However, we can look at the Sparks' tendencies thus far to know what to look for. First, unless they become a run and gun team (seemingly unlikely), the Sparks will have to "replace" Parker in the post. Obviously, Parker can't be "replaced" but somebody has to be in the paint just for balance, whether you run a strict high-low offense or a more fluid motion offense. Thus far this season, the two possible options for the Sparks have contributed most to the team as scorers whereas Parker does more for the team as a rebounder.
Thompson is one option in the low post. However while her true shooting percentage is similar to Parker's, her 2 point% is much lower (44.15% to Parker's 52%). So Thompson and her three point shooting are probably better on the perimeter. Milton-Jones on the other hand has a 2 point percentage of 52.56% but a slightly lower offensive rebounding percentage than Thompson. In terms of running a fluid offense though, it might help for Milton-Jones to be in the post because of her assist ratio of 15.02%, higher than Parker or Thompson and useful for a team that will no longer look for the majority of its scoring in the post -- Milton-Jones might be the better candidate in many situations to play the post position while Thompson complements her as a high post player.
However, against bigger teams, none of that will work -- LA would simply face too much size inside to be effective, similar to the challenge they've faced repeatedly against the Storm this season. So it probably behooves them to change systems entirely. But to what exactly? The Sparks aren't shooting threes particularly well this season, sitting at 7th in the league at 34.1%. That's with a low post threat like Parker who creates open shots simply by drawing double teams. That means the team would have to rely very heavily on ball movement to get shots, which to this point has not been their strong point, but there's not much choice.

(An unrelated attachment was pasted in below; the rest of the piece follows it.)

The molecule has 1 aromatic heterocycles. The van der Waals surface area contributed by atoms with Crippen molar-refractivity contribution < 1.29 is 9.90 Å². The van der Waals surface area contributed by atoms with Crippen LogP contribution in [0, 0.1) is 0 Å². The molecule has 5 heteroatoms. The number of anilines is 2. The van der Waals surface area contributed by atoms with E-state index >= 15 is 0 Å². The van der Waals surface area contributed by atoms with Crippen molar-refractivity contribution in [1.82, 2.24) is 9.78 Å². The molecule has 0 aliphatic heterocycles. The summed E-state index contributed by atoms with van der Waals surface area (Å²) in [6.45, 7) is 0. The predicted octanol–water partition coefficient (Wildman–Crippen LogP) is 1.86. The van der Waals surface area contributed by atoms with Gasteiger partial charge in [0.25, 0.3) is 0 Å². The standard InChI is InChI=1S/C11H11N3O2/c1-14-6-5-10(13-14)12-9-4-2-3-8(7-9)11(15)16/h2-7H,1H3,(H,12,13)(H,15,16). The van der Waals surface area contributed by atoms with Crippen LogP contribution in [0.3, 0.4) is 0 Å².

If that's the case, the burden for recovering from Parker's injury will fall heavily on the shoulders of Ticha Penicheiro and -- if Penicheiro does not remain healthy -- Noelle Quinn plus the Sparks combination of young guards in Andrea Riley and Kristi Toliver. The Sparks offense visibly runs more smoothly with Penicheiro in the game and her playmaking ability will be essential to drive and find shooters whereas before they looked to the post. It's very possible that with improved ball movement, the team will find better shots, which leads to spreading the court by hitting thees and creating lanes for others to drive. That's not impossible to imagine.
Nevertheless, the biggest loss here is defensively. One of the Sparks' biggest challenges is already offensive rebounding percentage differential and Parker was their best defensive rebounder, cleaning up about 30% of the available defensive rebounds. Losing that is not simply a matter of replacing it, although obviously with only one ball to rebound on each play, it's possible that Parker is just cleaning them up before someone else can. But rebounding and stopping centers -- tonight, that will be the Connecticut Sun's Tina Charles -- will be a challenge. They could end up giving up numerous second chance scoring opportunities.
In any event, none of this takes into account how a team comes together to deal with adversity and as the Mystics have shown this season, somebody may well step up and surprise us in Parker's absence and still get the team back on track.